Code Name
A8133  Cy5 carboxylic acid (non-sulfonated)
A8132 Cy3 carboxylic acid (non-sulfonated)
A8116 Cy7.5 azide (non-sulfonated)
A8115 Cy7 azide (non-sulfonated)
A8131 Cy5 alkyne (non-sulfonated)
A8114 Cy5.5 azide (non-sulfonated)
A8113 Cy5 azide (non-sulfonated)
A8130 Cy3 alkyne (non-sulfonated)
A8112 Cy3.5 azide (non-sulfonated)
A8111 Cy3 azide (non-sulfonated)
A8109 Cy7 NHS ester 1 Citation
A8108 Cy5 NHS ester 2 Citation
A8107 Cy3 NHS ester
A8105 Cy7.5 NHS ester (non-sulfonated)
A8104 Cy7 NHS ester (non-sulfonated) 1 Citation
A8103 Cy5.5 NHS ester (non-sulfonated) 4 Citation
A8102 Cy5 NHS ester (non-sulfonated) 1 Citation
A8101 Cy3.5 NHS ester (non-sulfonated)
A8100 Cy3 NHS ester (non-sulfonated) 1 Citation
A8769 Cy5 NHS ester(Et)
A8264 Cy3.5 maleimide (non-sulfonated)
A8266 Cy3.5 hydrazide (non-sulfonated)
A8261 Cy5.5 hydrazide (non-sulfonated)
A8265 Cy3 hydrazide (non-sulfonated)
Code Name
A8128 Cy5 azide
A8145 Cy5 hydrazide (non-sulfonated)
A8144 Cy5 Boc-hydrazide (non-sulfonated)
A8127 Cy3 azide
A8143 Cy5 amine (non-sulfonated) 1 Citation
A8142 Cy7.5 maleimide(non-sulfonated)
A8140 Cy5.5 maleimide (non-sulfonated)
A8139 Cy5 maleimide (non-sulfonated) 1 Citation
A8138 Cy3 maleimide (non-sulfonated)
A8137 Cy5 carboxylic acid
A8136 Cy7.5 carboxylic acid (non-sulfonated)
A8135 Cy7 carboxylic acid (non-sulfonated)
A8134 Cy5.5 carboxylic acid (non-sulfonated)
A8775 Cy5 Bis carboxylic acid
A8774 Cy3 Bis carboxylic acid
A8773 Cy5 Bis NHS ester
A8772 Cy3 Bis NHS ester
A8777 Cy5 carboxylic acid(Et)
A8776 Cy3 carboxylic acid(Et)
A8765 Cy3 NHS ester(Et)
A8262 Cy3.5 alkyne (non-sulfonated)
A8263 Cy5.5 alkyne (non-sulfonated)
A8260 Cyanine3.5 carboxylic acid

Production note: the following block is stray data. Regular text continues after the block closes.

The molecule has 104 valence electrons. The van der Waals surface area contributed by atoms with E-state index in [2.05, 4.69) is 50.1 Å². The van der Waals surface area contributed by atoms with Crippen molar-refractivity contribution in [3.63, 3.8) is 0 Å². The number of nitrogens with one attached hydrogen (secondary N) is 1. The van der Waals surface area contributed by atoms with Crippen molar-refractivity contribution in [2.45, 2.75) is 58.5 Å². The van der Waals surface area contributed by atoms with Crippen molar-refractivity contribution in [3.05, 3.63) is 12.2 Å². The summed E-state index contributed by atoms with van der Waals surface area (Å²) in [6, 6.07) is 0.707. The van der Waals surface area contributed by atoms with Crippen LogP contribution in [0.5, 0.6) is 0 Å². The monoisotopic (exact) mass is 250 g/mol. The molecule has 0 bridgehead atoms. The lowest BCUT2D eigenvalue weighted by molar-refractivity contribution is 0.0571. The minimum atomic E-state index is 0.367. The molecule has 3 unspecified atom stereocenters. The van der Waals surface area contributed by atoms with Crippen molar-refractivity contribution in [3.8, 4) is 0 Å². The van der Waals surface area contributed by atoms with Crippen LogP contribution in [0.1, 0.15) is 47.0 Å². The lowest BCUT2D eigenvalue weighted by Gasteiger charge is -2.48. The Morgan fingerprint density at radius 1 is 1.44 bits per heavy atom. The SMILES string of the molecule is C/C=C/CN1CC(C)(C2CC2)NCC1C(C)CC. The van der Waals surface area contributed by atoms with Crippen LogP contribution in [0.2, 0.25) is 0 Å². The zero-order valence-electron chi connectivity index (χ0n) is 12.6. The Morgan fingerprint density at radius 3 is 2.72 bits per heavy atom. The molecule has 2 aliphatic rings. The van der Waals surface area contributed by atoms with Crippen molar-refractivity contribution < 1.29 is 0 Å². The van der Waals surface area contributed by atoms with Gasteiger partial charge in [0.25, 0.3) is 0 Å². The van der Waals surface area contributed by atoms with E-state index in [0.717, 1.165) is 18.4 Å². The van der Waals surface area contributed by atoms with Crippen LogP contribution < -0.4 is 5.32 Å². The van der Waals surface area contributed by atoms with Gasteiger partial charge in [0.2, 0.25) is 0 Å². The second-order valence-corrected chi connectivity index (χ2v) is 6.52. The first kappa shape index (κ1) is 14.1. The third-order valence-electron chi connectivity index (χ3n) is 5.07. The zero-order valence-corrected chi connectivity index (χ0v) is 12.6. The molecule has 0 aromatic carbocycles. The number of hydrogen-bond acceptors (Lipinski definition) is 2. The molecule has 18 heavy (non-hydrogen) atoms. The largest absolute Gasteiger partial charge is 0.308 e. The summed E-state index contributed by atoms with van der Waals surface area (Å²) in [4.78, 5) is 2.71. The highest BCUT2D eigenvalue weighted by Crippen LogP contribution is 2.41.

Phos binding reagents (Phosbind) are simple and convenient tools for separation and detection of phosphorylated proteins or peptides.

Protein phosphorylation is an important covalent post-translational modification that can alter the structural conformation of a protein, which then regulates the function, location and specific binding of the target protein. Many cellular processes are regulated by the reversible phosphorylation of proteins and 30% of the proteins are likely to be phosphorylated at some point during their existence.

The determination of the phosphorylation state of proteins is important for defining protein kinase substrates and revealing the activation state of signal transduction pathways. Methods for determining the phosphorylation status of proteins are thus have important implications in the understanding of diverse biological and pathophysiological processes, such as signal transduction pathways, cancer and other diseases.

Phos binding reagents are specific and selective phosphate-binding reagents, and exhibit preferential ionic interactions with phosphorylated ions on phosphorylated proteins or peptides at neutral pH. Phos binding reagent is a dinuclear metal (Zn2+ or Mn2+) complex.

Phosbind Acrylamide is a specific reagent for separation of phosphorylated proteins using SDS-PAGE method. And Phosbind Biotins are specific reagents for detection of phosphorylated proteins using Western Blot and can instead of the specific phosphorylated antibodies.

Code Name
F4005 Prestained Protein Marker (Triple color, EDTA free, 10-250 kDa)
F4001 Phos binding reagent (Phosbind) Biotin
F4002 Phos binding reagent (Phosbind) acrylamide 4 Citation
F4004 Phos binding reagent (Phosbind) Biotin LC

RNA Custom mRNA Synthesis

Affordable Cost, High Yields

APExBIO offers affordable custom synthesis of mRNA and long RNA (up to multiple kilobases) with a wide array of modification services at scales ranging from micrograms to milligrams. The mRNA can be generated from DNA templates provided by our customers or we can provide a full service from the ground up. We provide mCAP, ARCA and EZ Cap capping or modified nucleotides implication for all our standard mRNA transcripts.

Modified Nucleotide-containing mRNA Synthesis

In Vitro Synthesis of mRNA (In vitro transcription, IVT)